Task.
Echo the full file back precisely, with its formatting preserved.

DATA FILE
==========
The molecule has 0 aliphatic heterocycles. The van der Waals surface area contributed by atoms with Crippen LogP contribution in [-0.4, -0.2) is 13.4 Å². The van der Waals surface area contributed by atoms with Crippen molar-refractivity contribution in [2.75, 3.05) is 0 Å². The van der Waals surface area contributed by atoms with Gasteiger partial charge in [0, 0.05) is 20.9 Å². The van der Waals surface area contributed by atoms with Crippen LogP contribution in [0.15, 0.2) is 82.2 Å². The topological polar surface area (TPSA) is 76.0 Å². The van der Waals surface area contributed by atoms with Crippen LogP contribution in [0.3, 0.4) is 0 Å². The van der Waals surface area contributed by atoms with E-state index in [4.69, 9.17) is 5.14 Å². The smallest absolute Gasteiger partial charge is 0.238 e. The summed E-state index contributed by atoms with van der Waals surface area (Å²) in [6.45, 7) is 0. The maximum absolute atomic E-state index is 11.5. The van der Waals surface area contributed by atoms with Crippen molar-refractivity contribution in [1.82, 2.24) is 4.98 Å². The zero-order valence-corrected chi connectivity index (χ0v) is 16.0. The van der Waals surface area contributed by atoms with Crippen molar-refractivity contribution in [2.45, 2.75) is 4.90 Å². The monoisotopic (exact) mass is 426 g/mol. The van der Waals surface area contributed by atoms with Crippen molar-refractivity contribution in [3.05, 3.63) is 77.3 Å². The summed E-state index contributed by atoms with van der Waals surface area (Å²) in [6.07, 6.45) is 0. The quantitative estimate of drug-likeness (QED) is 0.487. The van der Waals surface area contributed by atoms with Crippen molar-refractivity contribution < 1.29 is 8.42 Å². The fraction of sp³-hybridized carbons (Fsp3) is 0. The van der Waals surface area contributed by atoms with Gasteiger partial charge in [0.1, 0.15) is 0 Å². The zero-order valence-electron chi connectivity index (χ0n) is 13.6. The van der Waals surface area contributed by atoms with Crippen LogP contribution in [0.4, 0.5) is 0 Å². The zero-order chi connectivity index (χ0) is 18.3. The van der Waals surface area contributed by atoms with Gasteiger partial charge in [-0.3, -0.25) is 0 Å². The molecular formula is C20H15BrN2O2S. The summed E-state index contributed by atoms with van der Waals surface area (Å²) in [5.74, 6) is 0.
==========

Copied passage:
The molecule has 0 aliphatic heterocycles. The van der Waals surface area contributed by atoms with Crippen LogP contribution in [-0.4, -0.2) is 13.4 Å². The van der Waals surface area contributed by atoms with Crippen molar-refractivity contribution in [2.75, 3.05) is 0 Å². The van der Waals surface area contributed by atoms with Gasteiger partial charge in [0, 0.05) is 20.9 Å². The van der Waals surface area contributed by atoms with Crippen LogP contribution in [0.15, 0.2) is 82.2 Å². The topological polar surface area (TPSA) is 76.0 Å². The van der Waals surface area contributed by atoms with Crippen LogP contribution in [0.3, 0.4) is 0 Å². The van der Waals surface area contributed by atoms with E-state index in [4.69, 9.17) is 5.14 Å². The smallest absolute Gasteiger partial charge is 0.238 e. The summed E-state index contributed by atoms with van der Waals surface area (Å²) in [6.45, 7) is 0. The maximum absolute atomic E-state index is 11.5. The van der Waals surface area contributed by atoms with Crippen molar-refractivity contribution in [1.82, 2.24) is 4.98 Å². The zero-order valence-corrected chi connectivity index (χ0v) is 16.0. The van der Waals surface area contributed by atoms with Crippen molar-refractivity contribution in [2.45, 2.75) is 4.90 Å². The monoisotopic (exact) mass is 426 g/mol. The van der Waals surface area contributed by atoms with Crippen molar-refractivity contribution in [3.05, 3.63) is 77.3 Å². The summed E-state index contributed by atoms with van der Waals surface area (Å²) in [6.07, 6.45) is 0. The quantitative estimate of drug-likeness (QED) is 0.487. The van der Waals surface area contributed by atoms with Crippen molar-refractivity contribution < 1.29 is 8.42 Å². The fraction of sp³-hybridized carbons (Fsp3) is 0. The van der Waals surface area contributed by atoms with Gasteiger partial charge in [0.1, 0.15) is 0 Å². The zero-order valence-electron chi connectivity index (χ0n) is 13.6. The van der Waals surface area contributed by atoms with Crippen LogP contribution in [0.4, 0.5) is 0 Å². The zero-order chi connectivity index (χ0) is 18.3. The van der Waals surface area contributed by atoms with Gasteiger partial charge in [-0.3, -0.25) is 0 Å². The molecular formula is C20H15BrN2O2S. The summed E-state index contributed by atoms with van der Waals surface area (Å²) in [5.74, 6) is 0.